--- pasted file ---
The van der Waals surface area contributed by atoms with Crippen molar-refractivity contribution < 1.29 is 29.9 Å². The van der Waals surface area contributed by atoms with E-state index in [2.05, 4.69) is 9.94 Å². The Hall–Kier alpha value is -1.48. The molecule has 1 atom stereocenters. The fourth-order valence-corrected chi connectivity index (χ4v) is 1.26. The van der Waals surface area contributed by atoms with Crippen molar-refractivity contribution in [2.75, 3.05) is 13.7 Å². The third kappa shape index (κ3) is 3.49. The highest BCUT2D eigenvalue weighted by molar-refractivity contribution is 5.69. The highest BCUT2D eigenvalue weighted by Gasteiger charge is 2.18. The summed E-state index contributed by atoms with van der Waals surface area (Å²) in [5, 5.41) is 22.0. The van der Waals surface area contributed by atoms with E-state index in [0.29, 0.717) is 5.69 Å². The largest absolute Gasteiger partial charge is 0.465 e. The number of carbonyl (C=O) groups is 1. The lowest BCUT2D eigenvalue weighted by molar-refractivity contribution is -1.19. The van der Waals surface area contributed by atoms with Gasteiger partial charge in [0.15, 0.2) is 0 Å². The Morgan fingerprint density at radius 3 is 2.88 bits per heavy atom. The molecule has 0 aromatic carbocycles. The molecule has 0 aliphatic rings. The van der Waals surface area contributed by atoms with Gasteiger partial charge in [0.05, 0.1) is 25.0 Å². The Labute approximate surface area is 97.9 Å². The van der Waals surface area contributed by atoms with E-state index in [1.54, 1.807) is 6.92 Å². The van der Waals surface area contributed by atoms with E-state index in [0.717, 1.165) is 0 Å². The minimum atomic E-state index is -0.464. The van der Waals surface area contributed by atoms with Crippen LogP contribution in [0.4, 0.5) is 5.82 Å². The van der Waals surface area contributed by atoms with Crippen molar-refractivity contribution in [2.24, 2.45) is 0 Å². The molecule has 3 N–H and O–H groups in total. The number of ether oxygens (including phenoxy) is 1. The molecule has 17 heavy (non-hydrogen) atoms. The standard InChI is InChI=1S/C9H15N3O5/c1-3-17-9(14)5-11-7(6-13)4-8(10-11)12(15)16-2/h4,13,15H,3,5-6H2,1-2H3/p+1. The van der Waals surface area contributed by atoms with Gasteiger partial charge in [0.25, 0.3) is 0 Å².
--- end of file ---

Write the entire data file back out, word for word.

The van der Waals surface area contributed by atoms with Crippen molar-refractivity contribution < 1.29 is 29.9 Å². The van der Waals surface area contributed by atoms with E-state index in [2.05, 4.69) is 9.94 Å². The Hall–Kier alpha value is -1.48. The molecule has 1 atom stereocenters. The fourth-order valence-corrected chi connectivity index (χ4v) is 1.26. The van der Waals surface area contributed by atoms with Crippen molar-refractivity contribution in [2.75, 3.05) is 13.7 Å². The third kappa shape index (κ3) is 3.49. The highest BCUT2D eigenvalue weighted by molar-refractivity contribution is 5.69. The highest BCUT2D eigenvalue weighted by Gasteiger charge is 2.18. The summed E-state index contributed by atoms with van der Waals surface area (Å²) in [5, 5.41) is 22.0. The van der Waals surface area contributed by atoms with E-state index in [0.29, 0.717) is 5.69 Å². The largest absolute Gasteiger partial charge is 0.465 e. The number of carbonyl (C=O) groups is 1. The lowest BCUT2D eigenvalue weighted by molar-refractivity contribution is -1.19. The van der Waals surface area contributed by atoms with Gasteiger partial charge in [0.15, 0.2) is 0 Å². The Morgan fingerprint density at radius 3 is 2.88 bits per heavy atom. The molecule has 0 aromatic carbocycles. The molecule has 0 aliphatic rings. The van der Waals surface area contributed by atoms with Gasteiger partial charge in [0.05, 0.1) is 25.0 Å². The Labute approximate surface area is 97.9 Å². The van der Waals surface area contributed by atoms with E-state index in [1.54, 1.807) is 6.92 Å². The van der Waals surface area contributed by atoms with E-state index in [0.717, 1.165) is 0 Å². The minimum atomic E-state index is -0.464. The van der Waals surface area contributed by atoms with Crippen LogP contribution in [0.4, 0.5) is 5.82 Å². The van der Waals surface area contributed by atoms with Crippen molar-refractivity contribution in [2.24, 2.45) is 0 Å². The molecule has 3 N–H and O–H groups in total. The number of ether oxygens (including phenoxy) is 1. The molecule has 17 heavy (non-hydrogen) atoms. The standard InChI is InChI=1S/C9H15N3O5/c1-3-17-9(14)5-11-7(6-13)4-8(10-11)12(15)16-2/h4,13,15H,3,5-6H2,1-2H3/p+1. The van der Waals surface area contributed by atoms with Gasteiger partial charge in [0.25, 0.3) is 0 Å².